. . . there is also the solemn fast of the tenth month, which is now kept by us according to yearly custom, because it is altogether just and godly to give thanks to the Divine bounty for the crops which the earth has produced for the use of men under the guiding hand of Providence. And to show that we do this with ready mind, we must exercise not only the self-restraint of fasting, but also diligence in almsgiving, that from the ground of our heart also may spring up the germ of righteousness and the fruit of love, and that we may deserve God’s mercy showing mercy to the poor.
When the December Ember Days were over, the Roman Church observed two weeks in preparation for the Nativity of Our Lord on December 25, centered on the annunciation. Thus there were two different ways of observing the weeks before Christmas in the West: Gallican and Roman.
In the tenth century when German emperors forced the merger of Frankish and Roman liturgies throughout the Holy Roman Empire, a four-week Advent season emerged in which the themes were the second coming of Christ and the ministry of St. John the Baptist. The church year was reckoned to begin on the First Sunday of Advent. The eschatological readings of November carried over into Advent. The ministry of John the Baptist is a hinge linking repentance with anticipation of the coming of Christ. In the reformed Roman Lectionary of 1969 the Fourth Sunday of Advent is the annunciation of the angel Gabriel to the Virgin Mary. But even in this week of the annunciation there is a somber note sounded in the singing of the “O antiphons.”
The “O Antiphons” refer to the seven antiphons that are recited (or chanted) preceding the Magnificat during Vespers of the Liturgy of the Hours from December 17 to 23. The exact origin of the O Antiphons is not known. They were in use in Rome by the eighth century, but were probably recited at the Benedictine abbey of Fleury (now Saint-Benoit-sur-Loire) earlier. Like many of the texts coming out of Gaul in late antiquity (e.g. the Reproaches in the Good Friday Liturgy, the Exsultet in the Easter Vigil), the O Antiphons demonstrate a remarkable biblical typology and a christological reading of the Old Testament. Each antiphon highlights a title for the Messiah: O Sapientia (O Wisdom), O Adonai (O Lord), O Radix Jesse (O Root of Jesse), O Clavis David (O Key of David), O Oriens (O Rising Sun), O Rex Gentium (O King of the Nations), and O Emmanuel. Also, each title refers to prophecies of Isaiah.
It has been noted that if one starts with the last title and takes the first letter of each one — I(E)mmanuel, Rex, Oriens, Clavis, Radix, Adonai, Sapientia — the Latin words ero cras are formed, meaning “Tomorrow, I will come.” In this acrostic the Lord Jesus, whose coming is prepared for in Advent and who is addressed in these seven messianic titles, says, “Tomorrow, I will come.” Thus the O Antiphons not only bring intensity to the Advent preparation, but bring it to a joyful conclusion.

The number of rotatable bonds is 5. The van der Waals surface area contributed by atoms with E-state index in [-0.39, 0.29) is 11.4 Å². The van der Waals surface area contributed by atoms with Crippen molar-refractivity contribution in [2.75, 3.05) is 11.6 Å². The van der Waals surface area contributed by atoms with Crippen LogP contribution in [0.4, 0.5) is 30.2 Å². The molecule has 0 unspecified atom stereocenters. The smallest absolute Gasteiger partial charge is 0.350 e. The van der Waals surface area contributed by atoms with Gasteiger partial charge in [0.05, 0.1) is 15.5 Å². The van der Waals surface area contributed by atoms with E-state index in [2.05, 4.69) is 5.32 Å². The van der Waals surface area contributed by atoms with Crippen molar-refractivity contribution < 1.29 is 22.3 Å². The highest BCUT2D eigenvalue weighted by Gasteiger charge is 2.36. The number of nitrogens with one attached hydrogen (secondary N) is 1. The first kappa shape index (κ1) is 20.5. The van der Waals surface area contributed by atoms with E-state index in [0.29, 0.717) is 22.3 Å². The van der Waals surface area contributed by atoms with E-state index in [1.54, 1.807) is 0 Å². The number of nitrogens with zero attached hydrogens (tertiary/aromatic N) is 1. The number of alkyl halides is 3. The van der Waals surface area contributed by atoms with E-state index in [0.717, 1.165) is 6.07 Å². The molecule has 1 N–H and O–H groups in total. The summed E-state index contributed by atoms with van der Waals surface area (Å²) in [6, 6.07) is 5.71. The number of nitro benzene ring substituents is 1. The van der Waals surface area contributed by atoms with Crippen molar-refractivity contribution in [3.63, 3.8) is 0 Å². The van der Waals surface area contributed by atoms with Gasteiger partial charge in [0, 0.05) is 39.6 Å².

The Advent hymn, “O Come, O Come, Emmanuel,” is based on the O Antiphons. One of the few Advent hymns known and sung by many Western Christians, it was a translation and versification of the O Antiphons by John Mason Neale, first published in Mediaeval Hymns in 1851. Neale’s original translation began, “Draw nigh, draw nigh, Emmanuel.” It is believed that the traditional music stems from a fifteenth-century French processional for Franciscan nuns, but it may have an original Gregorian base. Many hymnals include only five stanzas. The Hymnal 1982, #56, includes all seven stanzas, with the first repeated as the eighth, thus covering all the days between December 17 and 23. This arrangement of the hymn was incorporated into Evangelical Lutheran Worship, #257.
The Advent season has received great emphasis in the Lutheran tradition, as demonstrated in the wealth of Advent hymnody generated in this tradition. Among German hymns we would note the chorale setting of Ambrose’s “Savior of the nations, come” (Nun komm, der heiden Heiland) and Paul Gerhardt’s “O Lord, how shall I meet you” (based on Jesus’s triumphant entry into Jerusalem, the historic Lutheran Gospel reading for the First Sunday of Advent). Philipp Nicolai’s great chorale, “Wake, awake, for night is flying,” is often sung during the Advent season, but it is based on the parable of the wise and foolish virgins, which was read on the last Sunday after Pentecost (Trinity) in old Lutheran lectionaries. Advent is especially popular in Sweden. Among Swedish hymns are Laurentius Laurentii’s “Rejoice, rejoice, believers” and Frans Mikael Franzén’s “Prepare the royal highway.”
Advent was also observed in the Anglican tradition, but there were no hymns related to Advent themes until Charles Wesley, because before Wesley congregational song in Reformed England was based almost exclusively on the psalter. But among Wesley’s six thousand hymns are “Come, thou long-expected Jesus” and “Lo, he comes on clouds descending.”